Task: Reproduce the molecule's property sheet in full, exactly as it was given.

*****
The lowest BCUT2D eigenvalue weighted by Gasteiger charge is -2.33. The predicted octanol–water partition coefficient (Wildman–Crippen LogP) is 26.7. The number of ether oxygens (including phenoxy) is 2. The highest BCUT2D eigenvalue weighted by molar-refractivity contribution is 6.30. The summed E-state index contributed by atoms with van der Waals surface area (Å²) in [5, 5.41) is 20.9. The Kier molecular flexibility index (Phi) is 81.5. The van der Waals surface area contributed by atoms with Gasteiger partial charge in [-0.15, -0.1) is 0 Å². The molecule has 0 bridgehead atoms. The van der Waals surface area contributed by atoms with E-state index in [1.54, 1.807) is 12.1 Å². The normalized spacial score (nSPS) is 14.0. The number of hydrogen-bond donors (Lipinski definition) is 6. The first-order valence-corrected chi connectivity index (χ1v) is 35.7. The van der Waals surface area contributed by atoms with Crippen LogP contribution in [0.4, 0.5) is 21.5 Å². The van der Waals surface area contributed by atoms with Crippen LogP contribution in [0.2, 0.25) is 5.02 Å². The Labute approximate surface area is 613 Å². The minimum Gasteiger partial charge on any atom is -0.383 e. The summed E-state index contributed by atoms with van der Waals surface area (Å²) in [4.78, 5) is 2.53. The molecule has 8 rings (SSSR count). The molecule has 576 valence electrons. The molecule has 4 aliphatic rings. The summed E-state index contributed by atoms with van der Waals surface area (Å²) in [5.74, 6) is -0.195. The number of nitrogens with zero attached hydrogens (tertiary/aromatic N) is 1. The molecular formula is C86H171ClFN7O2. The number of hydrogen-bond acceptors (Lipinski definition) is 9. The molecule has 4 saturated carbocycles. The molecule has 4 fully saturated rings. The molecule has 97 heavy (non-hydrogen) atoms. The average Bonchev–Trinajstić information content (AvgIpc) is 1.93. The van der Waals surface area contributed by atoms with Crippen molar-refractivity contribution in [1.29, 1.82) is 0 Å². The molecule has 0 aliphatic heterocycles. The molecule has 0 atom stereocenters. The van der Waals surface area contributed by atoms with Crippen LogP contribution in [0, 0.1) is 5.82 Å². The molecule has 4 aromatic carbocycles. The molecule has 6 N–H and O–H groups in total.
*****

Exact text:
The lowest BCUT2D eigenvalue weighted by Gasteiger charge is -2.33. The predicted octanol–water partition coefficient (Wildman–Crippen LogP) is 26.7. The number of ether oxygens (including phenoxy) is 2. The highest BCUT2D eigenvalue weighted by molar-refractivity contribution is 6.30. The summed E-state index contributed by atoms with van der Waals surface area (Å²) in [5, 5.41) is 20.9. The Kier molecular flexibility index (Phi) is 81.5. The van der Waals surface area contributed by atoms with Gasteiger partial charge in [-0.15, -0.1) is 0 Å². The molecule has 0 bridgehead atoms. The van der Waals surface area contributed by atoms with E-state index in [1.54, 1.807) is 12.1 Å². The normalized spacial score (nSPS) is 14.0. The number of hydrogen-bond donors (Lipinski definition) is 6. The first-order valence-corrected chi connectivity index (χ1v) is 35.7. The van der Waals surface area contributed by atoms with Crippen LogP contribution in [0.4, 0.5) is 21.5 Å². The van der Waals surface area contributed by atoms with Crippen LogP contribution in [0.2, 0.25) is 5.02 Å². The Labute approximate surface area is 613 Å². The minimum Gasteiger partial charge on any atom is -0.383 e. The summed E-state index contributed by atoms with van der Waals surface area (Å²) in [4.78, 5) is 2.53. The molecule has 8 rings (SSSR count). The molecule has 576 valence electrons. The molecule has 4 aliphatic rings. The summed E-state index contributed by atoms with van der Waals surface area (Å²) in [5.74, 6) is -0.195. The number of nitrogens with zero attached hydrogens (tertiary/aromatic N) is 1. The molecular formula is C86H171ClFN7O2. The number of hydrogen-bond acceptors (Lipinski definition) is 9. The molecule has 4 saturated carbocycles. The molecule has 4 fully saturated rings. The molecule has 97 heavy (non-hydrogen) atoms. The average Bonchev–Trinajstić information content (AvgIpc) is 1.93. The van der Waals surface area contributed by atoms with Crippen molar-refractivity contribution in [1.29, 1.82) is 0 Å². The molecule has 0 aliphatic heterocycles. The molecule has 0 atom stereocenters. The van der Waals surface area contributed by atoms with Crippen LogP contribution in [0, 0.1) is 5.82 Å². The molecule has 4 aromatic carbocycles. The molecule has 6 N–H and O–H groups in total.